My verdict: The alert reader may well begin to suspect a certain party once a few chapters have unspooled, but half the fun of getting there is the journey, which in this case involves watching the various investigators at work digging up the necessary information and making deductions from it. The solution to this novel depends on geography and timetables, making it a complicated tale that will need to be approached with attention to details, especially in its later stages. You have been warned!

Sunday, August 28, 2016

Review: The Cornish Coast Murder by John Bude

by Eric

It is a dark and stormy night on the Cornish Coast when Reverend Dodd and Doctor Pendrill meet at the vicarage as they do each week for dinner, conversation and to share a selection of books from the local library. As always the books are mysteries: Edgar Wallace, J. S. Fletcher, A Farjeon, Dorothy L. Sayers, Freeman and Agatha Christie. All Golden Age authors, not surprisingly since this novel appeared in 1935 at the height of that era. Little does the vicar suspect that he will soon have the chance to test the deductive methods he has acquired through his reading..

Even as the two friends discuss mysteries of the literary kind, while lightning flashes and thunder peels, a murder is committed. At Greylings Manor, overlooking the sea and barely a hundred yards from the vicarage, old Julius Tregarthan is shot dead.

There are plenty of suspects. For a start, old Tregarthan was not particularly well liked by the villagers of Boscawen. Then there are the servants at Greylings, and Tregarthan's niece, and her boyfriend who the old man hated.

Investigations reveal unexplained, or suspiciously explained, comings and goings. the night of the murder. Footprints in the mud and absence thereof, on the paths around the manor, add to the confusion, as do the three oddly spaced shots which were fired, without anyone hearing.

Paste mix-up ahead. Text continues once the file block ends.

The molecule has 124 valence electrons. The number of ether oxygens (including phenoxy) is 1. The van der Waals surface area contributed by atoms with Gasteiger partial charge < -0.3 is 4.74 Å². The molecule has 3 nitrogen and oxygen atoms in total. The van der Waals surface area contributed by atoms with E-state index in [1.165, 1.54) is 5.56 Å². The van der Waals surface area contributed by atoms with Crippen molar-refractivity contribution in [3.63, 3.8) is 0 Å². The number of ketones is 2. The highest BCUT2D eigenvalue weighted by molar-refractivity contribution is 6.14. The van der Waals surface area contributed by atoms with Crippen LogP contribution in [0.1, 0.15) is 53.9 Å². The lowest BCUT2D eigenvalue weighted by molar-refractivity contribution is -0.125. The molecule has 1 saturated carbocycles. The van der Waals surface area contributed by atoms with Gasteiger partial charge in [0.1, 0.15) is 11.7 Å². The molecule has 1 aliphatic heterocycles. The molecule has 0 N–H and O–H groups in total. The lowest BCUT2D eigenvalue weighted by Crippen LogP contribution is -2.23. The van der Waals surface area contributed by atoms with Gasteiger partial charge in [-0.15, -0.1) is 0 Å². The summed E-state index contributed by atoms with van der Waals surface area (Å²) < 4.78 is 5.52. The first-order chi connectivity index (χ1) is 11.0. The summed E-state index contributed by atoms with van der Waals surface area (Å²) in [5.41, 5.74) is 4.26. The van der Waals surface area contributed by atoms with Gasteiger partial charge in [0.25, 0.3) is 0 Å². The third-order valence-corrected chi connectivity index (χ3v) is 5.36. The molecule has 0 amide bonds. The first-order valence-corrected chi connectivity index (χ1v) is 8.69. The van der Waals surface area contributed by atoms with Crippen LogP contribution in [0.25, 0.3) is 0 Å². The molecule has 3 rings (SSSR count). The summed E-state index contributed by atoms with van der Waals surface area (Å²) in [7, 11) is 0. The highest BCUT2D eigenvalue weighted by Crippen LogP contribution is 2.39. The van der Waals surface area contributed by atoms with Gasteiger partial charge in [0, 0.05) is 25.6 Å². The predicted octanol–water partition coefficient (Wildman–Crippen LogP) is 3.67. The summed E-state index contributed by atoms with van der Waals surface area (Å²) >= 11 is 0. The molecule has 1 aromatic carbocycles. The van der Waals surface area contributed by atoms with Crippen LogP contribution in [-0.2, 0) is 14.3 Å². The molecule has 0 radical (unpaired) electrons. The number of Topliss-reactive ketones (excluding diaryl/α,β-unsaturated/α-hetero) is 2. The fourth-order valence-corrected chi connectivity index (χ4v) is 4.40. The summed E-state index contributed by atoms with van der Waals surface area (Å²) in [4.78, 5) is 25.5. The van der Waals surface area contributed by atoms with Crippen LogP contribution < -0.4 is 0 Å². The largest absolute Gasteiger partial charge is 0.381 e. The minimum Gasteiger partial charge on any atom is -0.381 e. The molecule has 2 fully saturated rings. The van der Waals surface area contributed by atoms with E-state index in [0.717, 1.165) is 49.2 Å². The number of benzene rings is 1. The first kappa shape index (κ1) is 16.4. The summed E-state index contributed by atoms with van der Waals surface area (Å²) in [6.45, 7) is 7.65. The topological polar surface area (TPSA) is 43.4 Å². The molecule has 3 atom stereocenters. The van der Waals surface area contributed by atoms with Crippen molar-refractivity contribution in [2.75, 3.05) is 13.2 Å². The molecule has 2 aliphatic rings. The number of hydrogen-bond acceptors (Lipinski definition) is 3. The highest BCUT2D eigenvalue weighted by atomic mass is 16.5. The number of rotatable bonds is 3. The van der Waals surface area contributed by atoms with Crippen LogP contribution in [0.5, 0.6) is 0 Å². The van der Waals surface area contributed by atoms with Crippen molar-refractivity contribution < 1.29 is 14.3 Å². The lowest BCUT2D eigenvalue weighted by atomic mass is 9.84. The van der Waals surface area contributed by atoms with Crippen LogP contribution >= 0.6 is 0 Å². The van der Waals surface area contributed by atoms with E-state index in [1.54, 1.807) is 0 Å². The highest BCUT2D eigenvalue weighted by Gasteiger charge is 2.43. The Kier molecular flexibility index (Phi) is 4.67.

The case is handled by the amiable Inspector Bigswell, from nearby Greystoke, who is determined to keep Scotland Yard out of it, and open minded -- and eventually desperate -- enough to accept assistance from the Reverend Dodd. Happily, this isn't the stereotypical situation where the utterly incompetent law officer shuns the efforts of the brilliant amateur. In fact, Bigswell uncovers most of the evidence but is assisted at key points by the reverend who is thrilled to be involved in a real life murder but a bit ashamed that he should feel thrilled.

I enjoyed this novel thoroughly. But, be forewarned, it is the type of thing that, as Mary says, you'll like if you like that type of thing. Which is to say a classic puzzle oriented mystery. The book's basic structure is this: evidence is discovered and the inspector or the vicar forms a reasonable theory of the murder. Then more evidence is discovered which shoots that theory out of the water. So a new theory fitting the known facts is formulated and more evidence turns up which invalidates the new theory. This is repeated chapter after chapter. A delight for anyone who loves trying to make sense of the evidence, but perhaps not a thriller lover's cup of tea, if thriller lovers drink tea.

NOTE: In his informative introduction to this British Library Crime Classic (Poisoned Pen Press edition), mystery writer Martin Edwards, notes that the novel was originally issued by Skeffington, a small publisher which sold mainly to libraries. Copies of the first edition are hard to find and possibly quite valuable. And in fact, as I write this, a seller listed at AbeBooks has a first edition with dust jacket for $1,250!

Sunday, August 21, 2016

Review: When Rogues Fall Out by R. Austin Freeman

by Mary